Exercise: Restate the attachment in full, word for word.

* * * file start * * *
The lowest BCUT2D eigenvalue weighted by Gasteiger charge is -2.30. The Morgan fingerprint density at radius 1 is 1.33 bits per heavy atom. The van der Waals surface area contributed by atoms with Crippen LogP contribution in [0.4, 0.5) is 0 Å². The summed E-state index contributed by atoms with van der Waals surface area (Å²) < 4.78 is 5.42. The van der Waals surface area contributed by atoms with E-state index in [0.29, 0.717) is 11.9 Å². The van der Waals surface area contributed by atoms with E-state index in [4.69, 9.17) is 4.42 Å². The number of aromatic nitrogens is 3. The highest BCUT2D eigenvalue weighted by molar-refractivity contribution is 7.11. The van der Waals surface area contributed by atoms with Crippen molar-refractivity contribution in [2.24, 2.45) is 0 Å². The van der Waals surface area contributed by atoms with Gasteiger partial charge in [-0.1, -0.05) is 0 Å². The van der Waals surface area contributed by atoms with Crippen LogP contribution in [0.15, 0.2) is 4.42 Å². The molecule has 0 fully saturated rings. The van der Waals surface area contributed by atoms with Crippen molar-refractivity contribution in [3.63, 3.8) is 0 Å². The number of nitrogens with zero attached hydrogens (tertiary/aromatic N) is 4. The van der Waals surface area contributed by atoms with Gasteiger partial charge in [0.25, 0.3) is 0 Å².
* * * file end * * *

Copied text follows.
The lowest BCUT2D eigenvalue weighted by Gasteiger charge is -2.30. The Morgan fingerprint density at radius 1 is 1.33 bits per heavy atom. The van der Waals surface area contributed by atoms with Crippen LogP contribution in [0.4, 0.5) is 0 Å². The summed E-state index contributed by atoms with van der Waals surface area (Å²) < 4.78 is 5.42. The van der Waals surface area contributed by atoms with E-state index in [0.29, 0.717) is 11.9 Å². The van der Waals surface area contributed by atoms with E-state index in [4.69, 9.17) is 4.42 Å². The number of aromatic nitrogens is 3. The highest BCUT2D eigenvalue weighted by molar-refractivity contribution is 7.11. The van der Waals surface area contributed by atoms with Crippen molar-refractivity contribution in [2.24, 2.45) is 0 Å². The van der Waals surface area contributed by atoms with Gasteiger partial charge in [-0.1, -0.05) is 0 Å². The van der Waals surface area contributed by atoms with Crippen LogP contribution in [0.15, 0.2) is 4.42 Å². The molecule has 0 fully saturated rings. The van der Waals surface area contributed by atoms with Crippen molar-refractivity contribution in [3.63, 3.8) is 0 Å². The number of nitrogens with zero attached hydrogens (tertiary/aromatic N) is 4. The van der Waals surface area contributed by atoms with Gasteiger partial charge in [0.25, 0.3) is 0 Å².